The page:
profile shows county, state and country of residence, along with gender and ethnicity demographics. The Grand Valley student body as a whole, while somewhat reflective of West Michigan, has increased its diversity in the last five years. Undergraduate students are traditional in the sense that most students attend full time and reside in modern campus living centers. The high school grade point average increased from 3.34 in 2000 to 3.53 in 2005.
Grand Valley State University's mission includes a strong commitment to excellent teaching and learning, active scholarship and community service. The university is characterized by and known for its student-centered teaching and learning. Faculty, rather than graduate assistants, teach classes where the number of students per class averages 26. Grand Valley offers over 200 areas of study, including 69 undergraduate majors and 25 graduate programs. The university offers a broad educational experience that combines liberal learning with preparation for a career or profession.
Based on the belief that teaching excellence at the university depends upon active faculty scholarship, Grand Valley supports basic and applied research. Active scholarship has led to numerous collaborations with business, government and community organizations. These collaborations reflect the benefits of a liberal education that extends beyond the classroom to lifelong learning and partnerships that improve the quality of life in the region.
Grand Valley State University values the collaboration of the faculty, staff, and students with external partners in addressing mutual interests and regional needs. The university offers the West Michigan communities it serves, resources and assistance in their own pursuit of knowledge. The Grand Valley Steelcase Library on the Pew Campus houses the Grand Rapids Bar Association Library. The West Michigan Science and Technology Initiative and the Grand Rapids African American Health Institute are located in the Grand Valley Cook-DeVos Center for Health Sciences.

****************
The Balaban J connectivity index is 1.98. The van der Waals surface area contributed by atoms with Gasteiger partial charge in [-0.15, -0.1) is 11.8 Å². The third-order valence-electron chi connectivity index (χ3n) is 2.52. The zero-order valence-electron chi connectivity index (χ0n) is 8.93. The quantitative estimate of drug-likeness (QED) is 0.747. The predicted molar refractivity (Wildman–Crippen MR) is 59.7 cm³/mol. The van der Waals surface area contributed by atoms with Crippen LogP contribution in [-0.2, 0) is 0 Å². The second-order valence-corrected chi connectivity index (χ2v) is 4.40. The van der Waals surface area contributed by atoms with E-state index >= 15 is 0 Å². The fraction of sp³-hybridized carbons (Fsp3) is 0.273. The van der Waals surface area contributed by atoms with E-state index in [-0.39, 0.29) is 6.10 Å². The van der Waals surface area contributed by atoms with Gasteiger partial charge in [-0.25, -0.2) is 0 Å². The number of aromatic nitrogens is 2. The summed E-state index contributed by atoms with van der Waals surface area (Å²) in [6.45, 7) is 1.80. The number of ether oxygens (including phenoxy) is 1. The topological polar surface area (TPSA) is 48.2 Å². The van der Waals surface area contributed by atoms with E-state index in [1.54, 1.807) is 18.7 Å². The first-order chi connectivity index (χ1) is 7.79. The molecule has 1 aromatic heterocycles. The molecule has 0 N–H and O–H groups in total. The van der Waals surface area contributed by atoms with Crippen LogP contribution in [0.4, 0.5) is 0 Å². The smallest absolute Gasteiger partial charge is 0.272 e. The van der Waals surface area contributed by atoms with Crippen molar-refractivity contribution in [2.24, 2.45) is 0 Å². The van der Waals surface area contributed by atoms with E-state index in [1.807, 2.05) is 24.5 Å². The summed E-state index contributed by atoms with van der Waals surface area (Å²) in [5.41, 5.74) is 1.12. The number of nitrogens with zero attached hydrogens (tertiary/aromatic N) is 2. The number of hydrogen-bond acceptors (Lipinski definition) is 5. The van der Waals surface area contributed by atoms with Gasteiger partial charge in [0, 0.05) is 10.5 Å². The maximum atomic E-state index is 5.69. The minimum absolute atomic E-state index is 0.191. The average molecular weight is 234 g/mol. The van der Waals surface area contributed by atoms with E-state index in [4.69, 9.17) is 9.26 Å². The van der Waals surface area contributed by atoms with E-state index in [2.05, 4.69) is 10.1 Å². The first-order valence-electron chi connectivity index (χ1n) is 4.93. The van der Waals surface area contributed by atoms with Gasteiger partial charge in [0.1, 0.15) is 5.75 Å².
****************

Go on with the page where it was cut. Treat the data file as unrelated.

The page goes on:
In a 2004 self-study, Grand Valley State University identified and reaffirmed five strategic goals in the areas of high quality teaching, liberal arts education, external partnerships, heightened diversity and an enhanced campus culture of learning. These goals build on Grand Valley State University's mission and chart a path for its future direction.
College of Education
The College of Education is one of eight colleges in the university and is its largest graduate school. It received NCATE accreditation in 1987, and earned continuing accreditation in 1995 and again in 2000. The college offers initial and advanced programs that lead to Michigan provisional certification, graduate degrees, professional certification, certificate renewals, endorsements and approvals. In 2004-05 credential awards included:
The College of Education is committed to the development of quality educators through its professional programs that combine learning theory with intensive practice. In order to maximize efficiency and accountability, in 2002 the college reorganized into three service units and three academic units. Of the service units, Administrative Services assists with accreditation, state program approvals, data collection and reporting and manages the unit web site. Community Outreach provides program outreach support, plans workshops, conferences, convocation, and leads the alumni association. The Student Information and Services Center provides a welcoming, visible space where students receive assistance with admissions, advising, field placement, and certification and endorsement information and requirements.